Remote work: 3 ways to improve company culture

As organizations start to look toward a return to the workplace, consider rejuvenating your company culture with these tips
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Working remotely comes with benefits: no commute, more flexible schedules, and lower overheads, to name just a few. But as many companies have discovered, remote work can threaten even the strongest corporate culture.

No matter how great your company culture was before the pandemic, it’s time to take a look at how it’s holding together – and what you might do to nurture it back to health. Here are three ways employers can encourage a healthy company culture while also sticking to guidelines that keep employees safe when offices reopen.

Adapt culture to the new norm

The best way to reinforce culture starts with asking employees for feedback. Find out how they think your culture has changed during the pandemic and what improvements they recommend. You’ll likely spot common themes across employee feedback that will show your management team the most obvious ways culture has diminished and reveal steps to fix it.

[ Does remote work leave you exhausted? Read our related story: Remote exhaustion: 13 tips to reduce fatigue. ]

Organizations that quickly adapt and present new cultural initiatives will demonstrate to employees that they’re making an effort. While many organizations will try to resurrect the old ways, it’s naive to think employees want the same work environment they had last year. The pandemic has reprogrammed employees’ working environment preferences and also demands that they change for the health of the company (literally).

A culture redesign is therefore necessary no matter how strong it was before COVID-19. At my own company, I recognized that employee satisfaction was a mixed bag during the mandatory stretch of work from home. When it was safe to return to the office, I charged HR with creating flexible capsules that would allow individual employees to choose how they split their time between the office and home each week.

Encourage two-way communication

Communication is more important than ever. Employees will look to their managers to address their concerns and offer guidance on how to navigate the post-pandemic workplace. Be transparent with employees and work one-on-one to ensure that your team members are satisfied and efficient in the new environment.

Be transparent with employees and work one-on-one to ensure that your team members are satisfied and efficient in the new environment.

Many employees will be worried about the risk of returning to the office and employers should provide them with as much information as possible. This is key to increasing employees’ confidence and comfort and nurturing a culture of empathy. HR can help bridge the gap between executives, who ultimately make cultural decisions, and employees.

One step I’ve found to be effective is setting up several small “roundtable” meetings – sans top brass. The only subject on the table is how to improve the average workday as the pandemic winds down. Without executives present, employees are more comfortable letting their guard down and will likely offer great suggestions you can turn into initiatives.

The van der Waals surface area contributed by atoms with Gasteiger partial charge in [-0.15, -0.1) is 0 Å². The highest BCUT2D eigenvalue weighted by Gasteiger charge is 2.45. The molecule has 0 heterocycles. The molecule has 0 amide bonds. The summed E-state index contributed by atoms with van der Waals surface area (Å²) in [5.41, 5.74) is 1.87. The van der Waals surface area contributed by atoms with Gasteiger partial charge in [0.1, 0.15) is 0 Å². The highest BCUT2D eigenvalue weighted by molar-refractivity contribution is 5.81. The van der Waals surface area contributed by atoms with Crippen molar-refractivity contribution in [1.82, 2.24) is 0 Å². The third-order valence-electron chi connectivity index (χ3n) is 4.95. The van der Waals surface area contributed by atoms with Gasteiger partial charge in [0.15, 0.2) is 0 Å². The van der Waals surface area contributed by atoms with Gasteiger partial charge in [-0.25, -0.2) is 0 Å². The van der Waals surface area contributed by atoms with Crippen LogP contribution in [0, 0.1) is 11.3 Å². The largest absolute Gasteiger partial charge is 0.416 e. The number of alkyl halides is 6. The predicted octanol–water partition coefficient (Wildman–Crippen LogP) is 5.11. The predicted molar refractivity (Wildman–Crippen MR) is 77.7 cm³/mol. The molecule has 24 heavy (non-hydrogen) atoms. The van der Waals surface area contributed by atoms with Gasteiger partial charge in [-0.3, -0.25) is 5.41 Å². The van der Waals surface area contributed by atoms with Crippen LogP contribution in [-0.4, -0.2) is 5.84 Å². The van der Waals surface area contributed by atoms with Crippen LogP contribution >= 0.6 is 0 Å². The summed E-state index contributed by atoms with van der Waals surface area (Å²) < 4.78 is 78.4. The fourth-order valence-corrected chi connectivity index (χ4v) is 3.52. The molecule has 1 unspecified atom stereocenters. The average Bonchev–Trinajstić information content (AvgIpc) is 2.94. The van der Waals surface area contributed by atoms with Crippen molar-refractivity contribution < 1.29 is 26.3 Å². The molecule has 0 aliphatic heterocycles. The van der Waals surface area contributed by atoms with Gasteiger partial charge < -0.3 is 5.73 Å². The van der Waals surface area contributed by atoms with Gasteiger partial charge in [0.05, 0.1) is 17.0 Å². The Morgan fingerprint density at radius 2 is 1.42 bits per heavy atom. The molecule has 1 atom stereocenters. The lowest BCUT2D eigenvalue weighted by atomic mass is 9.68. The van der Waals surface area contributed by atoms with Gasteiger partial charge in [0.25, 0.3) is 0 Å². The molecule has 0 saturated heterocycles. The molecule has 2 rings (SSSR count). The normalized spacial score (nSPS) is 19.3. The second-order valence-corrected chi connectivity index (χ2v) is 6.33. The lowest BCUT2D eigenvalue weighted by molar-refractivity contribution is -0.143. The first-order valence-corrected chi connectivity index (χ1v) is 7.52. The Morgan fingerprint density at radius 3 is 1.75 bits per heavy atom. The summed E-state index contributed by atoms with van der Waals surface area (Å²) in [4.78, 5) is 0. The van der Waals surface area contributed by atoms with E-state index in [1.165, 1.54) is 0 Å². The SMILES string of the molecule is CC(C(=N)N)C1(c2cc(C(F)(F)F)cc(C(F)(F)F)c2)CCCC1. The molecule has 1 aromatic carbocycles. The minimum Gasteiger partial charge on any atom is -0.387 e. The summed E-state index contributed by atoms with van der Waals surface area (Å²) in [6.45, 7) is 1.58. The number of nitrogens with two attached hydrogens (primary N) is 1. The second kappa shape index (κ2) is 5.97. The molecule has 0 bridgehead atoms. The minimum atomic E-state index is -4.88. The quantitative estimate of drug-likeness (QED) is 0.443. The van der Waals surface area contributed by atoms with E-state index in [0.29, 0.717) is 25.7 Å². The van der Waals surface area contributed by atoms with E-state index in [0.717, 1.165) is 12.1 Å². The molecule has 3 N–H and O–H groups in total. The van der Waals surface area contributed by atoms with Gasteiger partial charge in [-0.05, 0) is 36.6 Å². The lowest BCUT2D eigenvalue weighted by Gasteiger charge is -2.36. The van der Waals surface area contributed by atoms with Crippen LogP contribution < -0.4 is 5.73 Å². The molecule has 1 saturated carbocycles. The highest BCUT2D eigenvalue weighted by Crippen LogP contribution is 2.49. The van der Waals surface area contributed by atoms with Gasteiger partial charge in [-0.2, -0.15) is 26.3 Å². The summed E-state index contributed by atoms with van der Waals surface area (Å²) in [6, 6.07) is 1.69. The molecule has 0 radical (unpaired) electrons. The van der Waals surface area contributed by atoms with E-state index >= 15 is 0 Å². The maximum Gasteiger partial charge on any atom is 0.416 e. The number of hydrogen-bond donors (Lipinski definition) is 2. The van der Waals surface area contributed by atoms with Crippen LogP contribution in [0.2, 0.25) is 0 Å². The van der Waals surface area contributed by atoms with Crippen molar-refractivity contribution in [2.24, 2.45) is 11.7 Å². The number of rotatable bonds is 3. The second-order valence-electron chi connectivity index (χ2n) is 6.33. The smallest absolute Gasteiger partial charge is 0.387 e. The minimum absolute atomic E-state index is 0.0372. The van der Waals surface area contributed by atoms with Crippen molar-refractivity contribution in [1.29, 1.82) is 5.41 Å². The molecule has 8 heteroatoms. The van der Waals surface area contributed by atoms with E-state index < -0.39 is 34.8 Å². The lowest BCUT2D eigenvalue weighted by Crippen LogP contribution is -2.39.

Celebrate and empower stand-out managers

The pandemic has revealed the profound power of true leaders to make changes in the face of conflict. Smart and flexible leaders have met the challenge with practical solutions and enabled a smooth transition to remote work. Strong managers know that working alongside their people is essential and cannot be replaced with a capsule schedule or even the most sophisticated communications platforms.

As a leader, encourage your employees to follow your cues on ethics, culture, and day-to-day routines. To help our managers gain this perspective and learn to work with it, we’ve recently instituted a series of management training events and activities.

Organizations should celebrate and empower stand-out managers who bring employees together and suggest changes that suit a new hybrid work environment. Make them culture influencers by allowing them to suggest tools, activities, or meetings that promote flexibility and satisfaction, and give them a budget to accomplish these goals.

Reshaping your company culture post-pandemic allows leaders and managers to better connect with their teams. While designing a company culture is challenging, the right leaders and mindset will help enable a smooth transition back to the office.

[ Get exercises and approaches that make disparate teams stronger. Read the digital transformation ebook: Transformation Takes Practice. ]

Sagi Gidali, Co-founder and CPO of Perimeter 81, is a serial entrepreneur who creates, scales and optimizes new SaaS solutions. As a UX/UI leader and expert designer with over 15 years of experience in the field, he has also worked for Siemens as a UX consultant. He holds a patent for the security of public WiFi networks.

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